Number two, curiosity. All right, Julie, everybody rolled their eyes when you said that and we all think we know what you meant, but I’m not sure we really do know what you mean. I want you to say it again for us, Julie. Because I don’t think we’re listening to you. All right. Marcus, what are you hearing Julie say? She’s onto something, and I don’t think we’ve been listening to her. She’s been trying to say this for six months and I don’t think we’re hearing her. And I think that data we saw last month is actually backing up what she says. I’m curious. Guess what we found out about curiosity? Stephen Covey said this 35 years ago. Stephen Covey believed the greatest need of the human soul was to be understood. If you were honestly curious about what they think, you don’t have to agree with them.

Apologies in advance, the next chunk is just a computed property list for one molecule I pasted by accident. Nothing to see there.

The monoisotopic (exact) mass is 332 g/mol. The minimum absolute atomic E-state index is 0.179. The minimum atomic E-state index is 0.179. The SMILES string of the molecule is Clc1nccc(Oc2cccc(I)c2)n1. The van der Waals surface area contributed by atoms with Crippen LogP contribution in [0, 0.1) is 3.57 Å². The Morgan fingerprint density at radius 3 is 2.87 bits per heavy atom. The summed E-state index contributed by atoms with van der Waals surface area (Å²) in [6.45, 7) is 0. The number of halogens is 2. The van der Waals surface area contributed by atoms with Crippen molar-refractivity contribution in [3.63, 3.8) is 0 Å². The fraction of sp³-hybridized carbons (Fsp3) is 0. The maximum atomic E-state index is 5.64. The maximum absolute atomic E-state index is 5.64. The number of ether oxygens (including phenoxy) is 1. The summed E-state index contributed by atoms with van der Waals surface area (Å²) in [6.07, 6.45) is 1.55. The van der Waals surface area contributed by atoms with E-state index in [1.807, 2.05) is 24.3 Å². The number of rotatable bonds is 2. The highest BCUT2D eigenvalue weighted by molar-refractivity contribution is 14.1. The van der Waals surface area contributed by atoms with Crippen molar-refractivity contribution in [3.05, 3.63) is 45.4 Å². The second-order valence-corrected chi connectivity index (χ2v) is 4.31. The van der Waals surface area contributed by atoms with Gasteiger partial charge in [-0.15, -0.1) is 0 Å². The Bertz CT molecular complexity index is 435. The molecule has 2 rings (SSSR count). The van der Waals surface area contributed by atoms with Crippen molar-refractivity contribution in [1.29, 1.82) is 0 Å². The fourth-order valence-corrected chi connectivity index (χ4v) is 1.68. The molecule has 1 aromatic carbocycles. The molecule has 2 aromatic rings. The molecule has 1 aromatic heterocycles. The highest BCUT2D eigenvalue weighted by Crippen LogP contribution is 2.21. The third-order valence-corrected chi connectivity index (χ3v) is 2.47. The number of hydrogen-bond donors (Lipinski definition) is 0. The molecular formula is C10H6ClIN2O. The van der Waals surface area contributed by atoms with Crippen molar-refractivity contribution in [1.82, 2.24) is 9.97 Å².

They would rather be understood than agreed with. No, he didn’t do it. I think he’s crazy for not doing it, but I’ll support him. Get that right. So you see the dynamic here.

Alex Cleanthous:

And just on this part here, this is the hardest thing for leaders to get to. Where they can get to the point where they’re transparent, where they’re curious and where they listen, and they facilitate. They don’t try to sell their idea. It takes time to get there, I think as a person-

Chris McChesney:

That’s a little bit right.

Alex Cleanthous:

… as a leader, because that’s not how you start. You think I’m a leader now, and this is what I have to do, but it’s like, through time, you get to learn to actually ask questions, actually listen. Okay. Cool if I’m getting it.

Chris McChesney:

The hardest thing for me-

Alex Cleanthous:

This is good.

Chris McChesney:

… in the leadership roles that I had, was just suspending my own biases. Wanting to chew my own tongue off like, oh, okay. I’m not going to go there. I’m just going to listen. You have to be in a good place emotionally to just listen on a highly charged topic that you know, you know all about.